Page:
Deaf in New Zealand

Photo Source:  Faysal Khan - Pixabay 
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People Name: Deaf
Country: New Zealand
10/40 Window: No
Population: 11,000
World Population: 50,265,850
Primary Language: New Zealand Sign Language
Primary Religion: Christianity
Christian Adherents: 53.20 %
Evangelicals: 0.00 %
Scripture: Portions
Online Audio NT: No
Jesus Film: Yes
Audio Recordings: No
People Cluster: Deaf
Affinity Bloc: Deaf
Progress Level:

Introduction / History

New Zealand Sign Language (NZSL) is a full language, distinct from spoken English and Maori. NZSL became an official language of New Zealand in 2006. Deaf Maori also use NZSL. Maori culture is different to "pakeha" (non-Maori, predominantly European) culture. Special Maori interpreters fluent in both Maori and NZSL as well as English are required to speak on marae (Maori communities). "Maori NZSL" and "Pakeha NZSL" are the same language, but there are some differences in signing when covering Maori concepts. It is assumed that Pasifika (Pacific Islanders living within NZ) Deaf would use NZSL if they were born in NZ.
The standard method of education for Deaf children was "oral" until the late 1970s. Students were expected to learn to speak English and read lips. In the late 1970s a move towards "Total Communication" came about. In turn has led to more acceptance of NZSL in the classroom—officially used first in 1993. However the use of NZSL is not always practical when trained teachers or interpreters are not available.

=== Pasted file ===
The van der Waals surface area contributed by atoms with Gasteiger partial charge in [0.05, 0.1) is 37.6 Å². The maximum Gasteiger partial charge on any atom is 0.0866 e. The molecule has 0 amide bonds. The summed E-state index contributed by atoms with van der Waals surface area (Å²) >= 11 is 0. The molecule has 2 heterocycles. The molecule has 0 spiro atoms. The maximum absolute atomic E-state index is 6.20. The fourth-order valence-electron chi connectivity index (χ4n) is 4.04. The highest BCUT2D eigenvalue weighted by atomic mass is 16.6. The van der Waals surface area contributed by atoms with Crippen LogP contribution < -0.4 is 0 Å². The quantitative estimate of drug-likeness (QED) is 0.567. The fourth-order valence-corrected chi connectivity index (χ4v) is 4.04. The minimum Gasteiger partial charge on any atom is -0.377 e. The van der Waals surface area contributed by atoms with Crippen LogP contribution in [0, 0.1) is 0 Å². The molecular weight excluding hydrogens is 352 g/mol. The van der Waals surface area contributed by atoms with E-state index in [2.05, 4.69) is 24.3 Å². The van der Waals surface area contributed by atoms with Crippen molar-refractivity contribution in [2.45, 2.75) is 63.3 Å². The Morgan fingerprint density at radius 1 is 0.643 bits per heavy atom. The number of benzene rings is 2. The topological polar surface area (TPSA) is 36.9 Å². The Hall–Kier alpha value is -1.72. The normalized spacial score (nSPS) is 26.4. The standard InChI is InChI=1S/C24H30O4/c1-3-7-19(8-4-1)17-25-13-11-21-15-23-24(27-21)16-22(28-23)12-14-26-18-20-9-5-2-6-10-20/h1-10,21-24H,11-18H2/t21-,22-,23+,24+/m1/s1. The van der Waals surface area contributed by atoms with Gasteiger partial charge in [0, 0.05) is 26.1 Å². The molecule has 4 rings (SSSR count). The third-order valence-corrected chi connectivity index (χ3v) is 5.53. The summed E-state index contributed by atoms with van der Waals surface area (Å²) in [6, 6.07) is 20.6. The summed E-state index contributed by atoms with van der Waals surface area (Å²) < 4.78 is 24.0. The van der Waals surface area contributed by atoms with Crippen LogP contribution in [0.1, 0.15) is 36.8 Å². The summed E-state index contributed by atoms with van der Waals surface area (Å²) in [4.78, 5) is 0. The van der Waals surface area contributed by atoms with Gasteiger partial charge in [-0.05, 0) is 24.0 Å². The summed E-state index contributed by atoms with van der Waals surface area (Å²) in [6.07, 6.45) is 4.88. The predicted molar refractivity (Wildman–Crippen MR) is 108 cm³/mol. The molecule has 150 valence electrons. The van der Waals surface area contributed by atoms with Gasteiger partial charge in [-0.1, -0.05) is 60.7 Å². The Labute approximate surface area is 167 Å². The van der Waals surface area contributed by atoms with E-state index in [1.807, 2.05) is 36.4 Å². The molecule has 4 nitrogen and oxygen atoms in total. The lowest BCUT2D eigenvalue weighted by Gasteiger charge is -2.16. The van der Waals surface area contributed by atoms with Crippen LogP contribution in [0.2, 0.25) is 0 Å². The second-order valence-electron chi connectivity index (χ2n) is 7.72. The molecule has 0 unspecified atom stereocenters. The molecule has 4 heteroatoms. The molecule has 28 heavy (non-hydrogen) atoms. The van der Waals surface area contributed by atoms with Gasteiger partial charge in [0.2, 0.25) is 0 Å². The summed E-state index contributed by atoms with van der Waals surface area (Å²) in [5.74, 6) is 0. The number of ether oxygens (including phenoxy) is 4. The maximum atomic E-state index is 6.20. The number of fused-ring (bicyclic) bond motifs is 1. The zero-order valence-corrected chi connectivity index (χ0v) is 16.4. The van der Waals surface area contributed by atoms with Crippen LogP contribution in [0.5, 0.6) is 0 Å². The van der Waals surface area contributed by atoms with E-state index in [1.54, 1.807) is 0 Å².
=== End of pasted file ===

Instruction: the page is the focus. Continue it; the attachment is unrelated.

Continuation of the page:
Awareness of Deaf communities among the general population has increased over recent years. One reason is that following the major Christchurch earthquake in 2011, half-hour media updates were broadcast showing interpreters signing. This was done on behalf of the Deaf community of Christchurch, but the decision to do so was made at government level.

What Are Their Beliefs?

Religious terminology differs from church to church and from city to city. There are currently at least five worshiping communities of Deaf Christians. These are mainly associated with hearing churches. Home study groups for the Deaf exist. The Catholic Church has four chaplains for the Deaf throughout the country including one who is Deaf, and another who has a Deaf wife.

What Are Their Needs?

Deaf congregations need to be established, rather than interpreted ministries. Encouragement of the NZ Deaf Christians is possibly one of the biggest contributions outsiders can make. Building their capacity for ministry is vital.

Text Source:   Anonymous